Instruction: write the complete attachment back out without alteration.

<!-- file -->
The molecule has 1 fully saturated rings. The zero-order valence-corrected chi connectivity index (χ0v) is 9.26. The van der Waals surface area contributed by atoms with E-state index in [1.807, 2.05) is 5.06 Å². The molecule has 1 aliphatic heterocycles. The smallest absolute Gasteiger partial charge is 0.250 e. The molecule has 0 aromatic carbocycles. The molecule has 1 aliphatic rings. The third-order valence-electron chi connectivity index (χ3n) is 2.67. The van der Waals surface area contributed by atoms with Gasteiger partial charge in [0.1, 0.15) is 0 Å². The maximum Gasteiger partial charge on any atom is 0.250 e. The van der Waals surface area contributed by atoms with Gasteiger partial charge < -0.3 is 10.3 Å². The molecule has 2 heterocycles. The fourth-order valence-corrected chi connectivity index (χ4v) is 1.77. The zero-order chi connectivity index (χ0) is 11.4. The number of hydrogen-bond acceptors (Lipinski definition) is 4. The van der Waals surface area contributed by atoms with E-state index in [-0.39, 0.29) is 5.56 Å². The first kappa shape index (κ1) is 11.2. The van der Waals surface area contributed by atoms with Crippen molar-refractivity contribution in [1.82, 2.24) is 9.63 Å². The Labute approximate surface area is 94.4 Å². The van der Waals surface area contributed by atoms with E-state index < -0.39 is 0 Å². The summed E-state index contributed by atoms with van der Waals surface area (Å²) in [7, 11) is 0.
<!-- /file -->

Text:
The molecule has 1 fully saturated rings. The zero-order valence-corrected chi connectivity index (χ0v) is 9.26. The van der Waals surface area contributed by atoms with E-state index in [1.807, 2.05) is 5.06 Å². The molecule has 1 aliphatic heterocycles. The smallest absolute Gasteiger partial charge is 0.250 e. The molecule has 0 aromatic carbocycles. The molecule has 1 aliphatic rings. The third-order valence-electron chi connectivity index (χ3n) is 2.67. The van der Waals surface area contributed by atoms with Gasteiger partial charge in [0.1, 0.15) is 0 Å². The maximum Gasteiger partial charge on any atom is 0.250 e. The van der Waals surface area contributed by atoms with Gasteiger partial charge < -0.3 is 10.3 Å². The molecule has 2 heterocycles. The fourth-order valence-corrected chi connectivity index (χ4v) is 1.77. The zero-order chi connectivity index (χ0) is 11.4. The number of hydrogen-bond acceptors (Lipinski definition) is 4. The van der Waals surface area contributed by atoms with E-state index in [-0.39, 0.29) is 5.56 Å². The first kappa shape index (κ1) is 11.2. The van der Waals surface area contributed by atoms with Crippen molar-refractivity contribution in [1.82, 2.24) is 9.63 Å². The Labute approximate surface area is 94.4 Å². The van der Waals surface area contributed by atoms with E-state index < -0.39 is 0 Å². The summed E-state index contributed by atoms with van der Waals surface area (Å²) in [7, 11) is 0.